The War Resisters League affirms that all war is a crime against humanity.  We are determined not to support any kind of war, international or civil, and to strive nonviolently for the removal of all causes of war, including racism, sexism and all forms of exploitation.

WRL Statement on Ukraine

Maria Prymachenko, May that nuclear war be cursed! (1978). © Prymachenko Family Foundation

The War Resisters League was founded in the aftermath of a horrendous European war by those who resisted conscription and their supporters. They united around a powerful affirmation: war is a crime against humanity. Over the course of almost 100 years since that time, our commitment to this principle has been tested by many political struggles and military conflicts in different parts of the globe, yet we have continued to affirm our founding principles. Today, the eyes of the world are again fixed on war in Europe because of Russia’s devastating invasion of Ukraine, and we are challenged again to articulate what it means for people in the United States to resist war.

She Wove Us Together: Linda Marie Thurston, 1958-2021

Linda with raised fist

Linda Marie Thurston, who spent a lifetime forging connections between and among people, organizations, and ideas in peace and justice movements, passed away in her Brooklyn, NY home due to natural causes. She was 62 years young.

Linda was born in Providence, Rhode Island, on August 7, 1958, the oldest child of James Thurston Sr. and Barbara Thurston (née Oliver). She attended Classical High School and excelled academically, where, as she liked to tell it, a bet between guidance counselors led to Linda applying and being accepted to Harvard University. Linda graduated from Harvard in 1980 with a B.A. in Cultural Anthropology where she was a student organizer against South African apartheid and was the president of the Black Community and Student Theater. After working for some years at the American Friends Service Committee, Linda took time out to attend grad school at Temple University where she obtained an M.A. in Sociology in 1994. 

Linda was a visionary, intellectual, activist, and social weaver who committed her life towards ending the violence of policing, imprisonment, and militarism, and building systems that promote community restoration, reconciliation, accessibility, and invest in life-affirming resources. Her contributions to the movement to abolish the prison industrial complex are vast and significant. As Director of the American Friends Service Committee’s National Criminal Justice Program, Linda worked with advocates and former prisoners on developing curriculum and organizing conferences, community forums, and workshops promoting prisoner rights and alternatives to imprisonment. Serving in this capacity, Linda edited the 1993 book A Call to Action, by the National Commission on Crime and Justice. As Director of Amnesty International’s Program to Abolish the Death Penalty, she coordinated their strategy to abolish the death penalty, and toured the U.S. to build their campaign. In addition to this advocacy, Linda steadfastly supported campaigns to acknowledge and free U.S.-held political prisoners, including her involvement in co-founding the International Concerned Family and Friends of Mumia Abu-Jamal in 1992. Linda also participated in the founding of Critical Resistance, a national organization working to abolish the prison industrial complex, supporting their work nationally and in New York City in the late 90’s and 2000s and, most recently, serving on their Community Advisory Board.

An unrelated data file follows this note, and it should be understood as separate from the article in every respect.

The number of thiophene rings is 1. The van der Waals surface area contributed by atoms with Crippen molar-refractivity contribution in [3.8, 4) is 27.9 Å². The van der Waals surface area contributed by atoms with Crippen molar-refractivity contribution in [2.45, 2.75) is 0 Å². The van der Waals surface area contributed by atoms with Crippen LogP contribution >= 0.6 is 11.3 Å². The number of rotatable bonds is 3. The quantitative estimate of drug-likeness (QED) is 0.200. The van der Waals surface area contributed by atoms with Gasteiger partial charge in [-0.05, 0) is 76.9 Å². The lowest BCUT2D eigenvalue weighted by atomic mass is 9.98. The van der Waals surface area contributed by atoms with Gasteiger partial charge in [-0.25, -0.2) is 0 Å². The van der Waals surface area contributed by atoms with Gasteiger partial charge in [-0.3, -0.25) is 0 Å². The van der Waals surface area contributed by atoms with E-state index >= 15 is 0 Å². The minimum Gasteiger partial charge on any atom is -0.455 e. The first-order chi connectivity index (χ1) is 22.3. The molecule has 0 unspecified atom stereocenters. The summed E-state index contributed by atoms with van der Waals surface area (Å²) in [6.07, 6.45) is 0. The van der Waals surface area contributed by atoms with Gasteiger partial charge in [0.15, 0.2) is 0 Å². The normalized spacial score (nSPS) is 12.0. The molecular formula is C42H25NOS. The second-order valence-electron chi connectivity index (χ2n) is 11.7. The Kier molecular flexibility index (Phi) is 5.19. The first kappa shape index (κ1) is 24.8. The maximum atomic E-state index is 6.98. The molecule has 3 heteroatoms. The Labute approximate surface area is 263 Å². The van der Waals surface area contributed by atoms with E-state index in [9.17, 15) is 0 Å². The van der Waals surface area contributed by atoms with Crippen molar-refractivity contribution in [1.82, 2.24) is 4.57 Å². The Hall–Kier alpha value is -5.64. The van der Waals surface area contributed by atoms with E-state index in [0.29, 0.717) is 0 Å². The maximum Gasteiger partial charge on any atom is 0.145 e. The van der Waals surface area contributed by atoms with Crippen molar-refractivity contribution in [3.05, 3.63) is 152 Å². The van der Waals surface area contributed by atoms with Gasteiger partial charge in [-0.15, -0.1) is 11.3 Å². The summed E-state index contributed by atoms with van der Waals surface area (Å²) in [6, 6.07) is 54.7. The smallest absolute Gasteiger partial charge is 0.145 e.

One of Linda’s skills was effortlessly communicating her capacious vision across a wide variety of audiences: as a radio host at W.I.L.D, giving testimony on C-SPAN, and meeting with religious congregations, to name a few. But even deeper than public speaking, Linda communicated her abolitionist vision through the way she treated others, every single day. She held firmly to the understanding that people were “not all good, and not all bad,” and was able to hold the complexity of what it meant to be human without romanticization nor disposability. And it’s this energy that brought people together around her, and sustained relationships for decades, and in some cases helped cross-pollinate political ideas, such as the necessity to be both abolitionist and antimilitarist. As her cousin, Kristine Keeling, said, "Linda was committed, she was committed to her community, to the disenfranchised, the displaced, and those who struggled to be heard. She moved with grace, integrity and joy, regardless of the heavy mantle she carried."